And all that free heat will continue to be recycled long after we've gone,
because it cannot escape through cracks and gaps in the walls.
On average, well over half the money we spend on fuel bills
goes towards heating our homes and providing hot water.
One way to cut that figure is to
harness the power of the sun.
But this is Stonehaven on the east coast of Scotland.
It's April and its two degrees outside.
Can solar energy make much of an impact here?
Engineering expert, Marty Jopson, has come to show the families on this street
how to make a little bit of sun work hard for them.
What we're going to do is we're going to build a solar air heater.
OK, let's have your cans on the table.
We need to turn all these cans...into a long tube of cans.
So the first thing we need to do is knock holes in the bottom.
What we're going to do is we're going to glue these all together and make a long tube.
Right so that'll take a while to dry, but what we have to do next...
-Is paint it, exactly.
-Cos it has to be...
What we want is we want it to be
completely matt black, so it will
trap as much heat as possible.
Whilst that's drying, do you want to come in and I'll show you what we've got inside?
-Yes, lots of cans.
The black cans absorb the light and the heat from the sun.
The heat travels to the inside of the cans by conduction, where it warms the air.
Convection causes the air to rise through the metal cans,
bringing cool air in from the bottom to be heated.
This free heated air is then fed to the house.
So, there you go, all finished.
MUSIC: "Walking On Sunshine" by Katrina & The Waves
We've got a bit of sun, so...I'm hopeful.
The temperature out here is currently...six degrees.
What do you reckon the temperature in here has got to?
-What do you reckon?
-It has got to 76.6 degrees centigrade.
-Is that hot?
-OK, that's just up here right at the top.
-That is amazing!
And rising as we speak. It's ferociously hot up here.
So I'm going to send half of you indoors and we'll give you a walkie-talkie
and you can then relay the temperature to us.
Oh, wow! It's amazing! It's really hot, girls.
This is, what, 80 degrees, something like that.
In there they're getting 27-30 degrees.
-What do you reckon?
-This is great.
It's free...and it's working a lot better than I thought it was going to work.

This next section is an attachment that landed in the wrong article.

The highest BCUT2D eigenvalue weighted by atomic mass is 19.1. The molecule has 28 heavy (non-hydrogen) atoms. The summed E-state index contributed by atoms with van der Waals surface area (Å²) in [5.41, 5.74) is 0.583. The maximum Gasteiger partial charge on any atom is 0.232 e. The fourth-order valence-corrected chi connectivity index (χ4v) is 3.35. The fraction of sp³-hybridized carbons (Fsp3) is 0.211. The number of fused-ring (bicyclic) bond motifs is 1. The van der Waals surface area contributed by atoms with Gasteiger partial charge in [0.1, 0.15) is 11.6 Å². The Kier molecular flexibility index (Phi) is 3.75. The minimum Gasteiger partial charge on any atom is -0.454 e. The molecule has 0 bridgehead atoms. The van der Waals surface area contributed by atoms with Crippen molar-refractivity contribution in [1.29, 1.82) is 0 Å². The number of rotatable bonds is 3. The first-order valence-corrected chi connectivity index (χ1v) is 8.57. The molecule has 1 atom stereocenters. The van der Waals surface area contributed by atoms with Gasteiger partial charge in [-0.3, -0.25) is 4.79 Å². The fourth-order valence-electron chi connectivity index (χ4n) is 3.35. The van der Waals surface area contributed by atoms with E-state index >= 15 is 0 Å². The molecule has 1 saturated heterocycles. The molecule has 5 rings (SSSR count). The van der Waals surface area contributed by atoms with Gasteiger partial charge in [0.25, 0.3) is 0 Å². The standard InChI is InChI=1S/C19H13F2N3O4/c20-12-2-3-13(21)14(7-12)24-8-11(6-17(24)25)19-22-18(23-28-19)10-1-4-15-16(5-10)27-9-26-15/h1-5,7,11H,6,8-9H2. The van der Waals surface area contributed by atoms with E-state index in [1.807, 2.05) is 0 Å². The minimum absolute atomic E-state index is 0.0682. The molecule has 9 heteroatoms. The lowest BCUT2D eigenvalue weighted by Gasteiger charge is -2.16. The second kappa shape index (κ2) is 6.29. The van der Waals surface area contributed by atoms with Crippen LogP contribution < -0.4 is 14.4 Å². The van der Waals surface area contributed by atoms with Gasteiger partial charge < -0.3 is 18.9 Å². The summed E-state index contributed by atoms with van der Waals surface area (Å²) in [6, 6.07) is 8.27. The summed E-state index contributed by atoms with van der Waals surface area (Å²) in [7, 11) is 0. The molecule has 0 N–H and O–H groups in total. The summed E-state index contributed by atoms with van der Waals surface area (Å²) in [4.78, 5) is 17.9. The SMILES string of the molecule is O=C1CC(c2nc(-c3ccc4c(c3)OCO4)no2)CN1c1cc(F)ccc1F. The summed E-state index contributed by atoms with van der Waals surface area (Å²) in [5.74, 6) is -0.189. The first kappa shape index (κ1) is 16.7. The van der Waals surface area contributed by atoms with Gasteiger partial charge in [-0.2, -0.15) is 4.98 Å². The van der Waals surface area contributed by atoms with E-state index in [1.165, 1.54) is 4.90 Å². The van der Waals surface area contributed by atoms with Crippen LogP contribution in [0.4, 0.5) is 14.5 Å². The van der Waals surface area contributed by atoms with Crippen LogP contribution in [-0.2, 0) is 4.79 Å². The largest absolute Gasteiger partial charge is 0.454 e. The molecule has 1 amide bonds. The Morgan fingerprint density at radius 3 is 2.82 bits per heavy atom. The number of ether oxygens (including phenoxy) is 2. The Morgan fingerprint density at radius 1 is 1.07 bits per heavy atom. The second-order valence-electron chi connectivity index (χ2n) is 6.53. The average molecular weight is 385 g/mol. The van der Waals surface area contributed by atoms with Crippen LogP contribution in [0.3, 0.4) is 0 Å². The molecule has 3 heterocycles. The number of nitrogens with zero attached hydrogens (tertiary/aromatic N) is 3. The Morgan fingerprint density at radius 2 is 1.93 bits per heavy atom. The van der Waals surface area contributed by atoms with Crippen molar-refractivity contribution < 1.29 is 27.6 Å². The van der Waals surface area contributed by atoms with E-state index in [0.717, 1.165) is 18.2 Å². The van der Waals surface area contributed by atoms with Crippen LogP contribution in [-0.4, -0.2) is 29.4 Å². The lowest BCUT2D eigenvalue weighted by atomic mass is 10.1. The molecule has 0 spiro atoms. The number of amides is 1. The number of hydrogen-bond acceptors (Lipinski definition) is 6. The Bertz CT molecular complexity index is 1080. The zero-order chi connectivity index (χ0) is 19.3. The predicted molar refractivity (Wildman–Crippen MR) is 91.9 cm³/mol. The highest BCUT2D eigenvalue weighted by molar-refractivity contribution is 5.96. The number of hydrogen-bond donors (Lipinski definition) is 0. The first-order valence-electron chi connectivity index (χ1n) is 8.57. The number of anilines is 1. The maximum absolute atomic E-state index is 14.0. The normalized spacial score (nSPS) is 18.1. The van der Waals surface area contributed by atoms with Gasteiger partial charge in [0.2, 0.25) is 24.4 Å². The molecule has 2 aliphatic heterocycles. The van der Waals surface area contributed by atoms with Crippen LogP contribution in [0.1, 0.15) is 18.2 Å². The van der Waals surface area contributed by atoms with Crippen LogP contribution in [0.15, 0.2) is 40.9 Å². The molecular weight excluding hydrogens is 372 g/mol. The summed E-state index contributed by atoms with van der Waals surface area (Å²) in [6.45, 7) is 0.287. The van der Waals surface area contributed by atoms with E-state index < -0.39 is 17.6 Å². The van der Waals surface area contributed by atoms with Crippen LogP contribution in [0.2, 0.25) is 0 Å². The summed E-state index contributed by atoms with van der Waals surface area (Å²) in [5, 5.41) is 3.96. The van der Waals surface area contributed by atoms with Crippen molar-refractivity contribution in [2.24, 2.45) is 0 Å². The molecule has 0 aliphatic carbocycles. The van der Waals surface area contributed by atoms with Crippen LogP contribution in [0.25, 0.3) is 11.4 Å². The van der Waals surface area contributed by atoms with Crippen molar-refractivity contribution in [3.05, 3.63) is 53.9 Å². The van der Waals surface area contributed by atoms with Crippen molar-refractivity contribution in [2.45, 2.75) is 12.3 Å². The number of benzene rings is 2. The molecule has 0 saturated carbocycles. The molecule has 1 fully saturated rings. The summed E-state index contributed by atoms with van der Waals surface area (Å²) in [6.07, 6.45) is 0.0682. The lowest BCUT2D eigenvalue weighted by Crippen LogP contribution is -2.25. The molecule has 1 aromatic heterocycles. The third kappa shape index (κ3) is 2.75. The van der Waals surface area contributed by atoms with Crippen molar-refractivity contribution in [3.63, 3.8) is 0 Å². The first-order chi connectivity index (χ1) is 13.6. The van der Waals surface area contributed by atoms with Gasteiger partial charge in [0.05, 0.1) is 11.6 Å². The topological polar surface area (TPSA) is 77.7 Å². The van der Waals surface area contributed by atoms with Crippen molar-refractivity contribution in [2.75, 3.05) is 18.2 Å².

The sun is not the only free source of energy,
wind is another natural resource that can be harnessed to power appliances.
Engineering expert, Marty Jopson, wants to show the families how this can be done.
So, what we're going to do is we're going to make a wind turbine.
And I thought we would try and power something
fairly straightforward and simple like a blender.
We're going to use a bike wheel, right?
This is just an ordinary wheel off a bicycle.
And we can turn this into a wind turbine
with the aid of a bit of tape. That's all we need.
That's our wind turbine.
And that should do the job.
Marty is connecting the home-made wind turbine to the blender
using a bicycle chain and gears.
It's fixed to a wooden post, so that it sits up high to catch the wind.
So the wind turns this, turns the chain, chain turns that...
90 degrees into our mixer.
We're going to take this down to the beach. There's good wind on the beach,
cos it's uninterrupted coming off the sea. Who wants a milkshake?
Come on, then, let's go down the beach.
The wind has got what's known as kinetic energy, right,
so this is the energy of movement.
So some of the kinetic energy of the wind
is turned into rotational kinetic energy of the wheel,
which moves the chains and we get kinetic energy through to here from here.
So we're capturing that kinetic energy.
The wheel's spinning round, but at the moment there's no load on it.
So we've not attached the chain yet, that's the next thing,
and the question is, will it spin with the chain on?
-Right, shall we hook it up?
It's picking up speed.
Well, it's turning!
So, let's just see what the wind speed is that we've actually got.
About...10mph wind here.
-Even we can blow faster than that.
-Exactly, even we can blow faster than this.
I have a cunning plan.
Stand back! Stand back.
CHEERING Are we getting...?
Who wants a milkshake?
So, I think what this has proven is that if you want to run a 350-watt blender,
you need more wind...even than this and a much bigger wind turbine.
With just three weeks to slice a massive 30% off their energy consumption,
the families in this street need all the help they can get.
Energy expert, Lucy Conway, is on her way to offer some tips.
Jill loves her big wooden floors,
but because there's uninsulated concrete underneath,
valuable heat is being lost through conduction.
The average is round about ten to 15% heat loss through the floor.
Your floor could lose about 35% of the heat.
When we get visitors, we always say
bring your slippers because the floors are cold.
This little gizmo measures the temperature of...anything you point it at, really.
The floor is 18.6 degrees centigrade.
If we point it at the rug...
..you get 19.6.
So it's a degree warmer on the rug than it is on the floor.
Lucy has a plan to solve the problem of Jill's chilly floors.
So can you give me a hand bringing these into the living room?
-What do you think your mum will make of these?
-They won't go with her lounge.
They won't go with her lounge. Oh, no!
-That looks absolutely awful now.
It's not my taste at all.